There may be new regulatory requirements that require extensive modifications (new assets) to existing buildings, facilities, processes, equipment, etc.

2. Project Definition (Design of Assets)

In this phase of an asset's lifecycle, the scope of the asset(s) is defined. For the asset to meet the demand (identified in Phase 1), it will need to meet certain requirements. There are certain reliability (how long the equipment operates in between maintenance periods), maintainability (how long it takes to restore the equipment to service), projected life and total cost of ownership (TCO) requirements that all assets need to meet to support the business requirements identified in Phase 1. For example, how long will the company occupy the facility? How many people will occupy the building? What is the volume of air the HVAC system must move to make the building comfortable? What is the thermal load the HVAC equipment must be able to handle during the four different seasons? The list can be quite extensive. (Note: There are a considerable number of books written on this topic. One is Facilities Operations & Engineering Reference published by RSMeans in 1999).

In addition to facility concerns, there are others that need to be considered. For example, what business need is met by a new production line? A new process? These assets will also have certain design reliability, maintainability, projected life and TCO requirements that all assets will need to meet in order for them to support the business requirements identified. What is the production volume that must be achieved to meet the business need identified in Phase 1? Will the assets be required to perform in 24/7 operations or will it be a 24/5 schedule? Reliability and maintainability are critical to the decision on capacity of the asset and the profitability (ROIC or ROA) of the new product/service.

This leads to the cost-benefit analysis. Will the company specify a facility building that is designed for 500 people when the businesplan requires 100 employees? Conversely, will the company design a building for 500 people when the business plan requires 1,000? Both mistakes will be expensive. When considering production assets, if the assets need to produce, for example, 1,000 bottles of beer per hour, will the company design a line that produces 10,000 bottles of beer an hour? Or will it design a line that is only capable of producing 500 bottles of beer per hour? Any mistakes in designing assets, where the design is not based on the company's long-range strategic plan, will result in extreme financial penalties for the company.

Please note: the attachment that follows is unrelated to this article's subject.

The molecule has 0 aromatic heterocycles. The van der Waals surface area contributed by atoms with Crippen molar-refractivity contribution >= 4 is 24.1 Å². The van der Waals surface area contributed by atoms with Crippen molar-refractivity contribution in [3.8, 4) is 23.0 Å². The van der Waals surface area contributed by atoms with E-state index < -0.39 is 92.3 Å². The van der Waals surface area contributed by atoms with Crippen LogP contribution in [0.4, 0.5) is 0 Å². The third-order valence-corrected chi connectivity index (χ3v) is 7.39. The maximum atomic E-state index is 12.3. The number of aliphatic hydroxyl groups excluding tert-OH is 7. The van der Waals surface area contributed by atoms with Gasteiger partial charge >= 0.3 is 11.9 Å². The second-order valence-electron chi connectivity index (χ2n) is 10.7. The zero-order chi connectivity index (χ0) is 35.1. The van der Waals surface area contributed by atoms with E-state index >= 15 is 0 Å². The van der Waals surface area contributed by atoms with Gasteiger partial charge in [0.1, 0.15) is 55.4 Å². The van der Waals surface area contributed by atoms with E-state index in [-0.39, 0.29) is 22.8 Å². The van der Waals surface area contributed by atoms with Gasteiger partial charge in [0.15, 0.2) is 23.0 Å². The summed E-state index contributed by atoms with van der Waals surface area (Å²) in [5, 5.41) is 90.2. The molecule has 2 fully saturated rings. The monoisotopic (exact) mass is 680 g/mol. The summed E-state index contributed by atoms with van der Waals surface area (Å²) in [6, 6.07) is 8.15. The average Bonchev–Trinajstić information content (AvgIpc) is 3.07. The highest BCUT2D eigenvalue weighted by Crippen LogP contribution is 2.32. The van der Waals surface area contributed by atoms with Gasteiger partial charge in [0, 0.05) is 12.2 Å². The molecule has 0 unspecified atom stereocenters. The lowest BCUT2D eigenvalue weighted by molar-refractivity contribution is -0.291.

It must be kept in mind that the asset at this phase of its lifecycle is still only a document, a drawing, or a blueprint. There have been no major costs (other than studies) done to this point. In fact, dozens of books written on lifecycle costing show that up to 90% of the lifecycle costs are specified (knowingly and unknowingly) by the asset design engineer. However, the same 90% of asset lifecycle costs are not incurred until the asset is in its operational and maintenance phases of the lifecycle. However, most companies overlook this fact and fail to achieve the profitability projections in the Phase 1 business study.

There are three calculations that a design engineer will focus on during the design of an asset. They are:

Reliability - A design specification that determines the period of time an asset will perform its intended function without failure. This is typically measured by the Mean Time Between Failure (MTBF) calculation.
Maintainability - A design specification that determines the length of time it takes to restore an asset to its functional state once a failure has occurred. This is typically measured by Mean Time To Repair (MTTR) calculation.
Cost-Benefit Analysis - A design study that shows the profits required from an asset versus the cost the asset will incur throughout its lifecycle. It may be measured by ROIC or ROA calculations.

How does the asset move from the drawing board to the plant floor? How do these calculations impact the asset during the rest of its life? How does a company maximize their return on investment in the asset? These and other questions will be answered in the second part of this article in the next issue of Uptime Magazine (Dec11/Jan12).

Terry Wireman, CPMM & CMRP, Senior Vice President Vesta Partners, LLC (www.vestapartners.com) has authored dozens of books, including the new Maintenance Strategy series published by Reliabilityweb.com and sold at www.mro-zone.com.

Terry Wireman

Senior Vice President, Strategy
Vesta Partners

Terry is the senior vice president of strategic development. He leads Vesta’s maintenance and reliability seminars and training, and provides strategic guidance to help the firm shape its market strategy and long-term direction. For over four decades, Terry has been specializing in the improvement of maintenance management and reliability.

He helps customers develop “best-in-class” maintenance and reliability policies and practices. As an international expert in maintenance/asset management, he has assisted hundreds of clients in North America, Europe and the Pacific Rim to improve their maintenance and asset effectiveness.

In addition, he has authored twenty four textbooks and scores of white papers and articles related to maintenance management process and technology.

Terry is currently a member of the US Technical Advisory Group working on producing the ISO-55000 standard. Terry is committed to keeping Vesta on the forefront of thought leadership pertaining to maintenance and reliability strategies.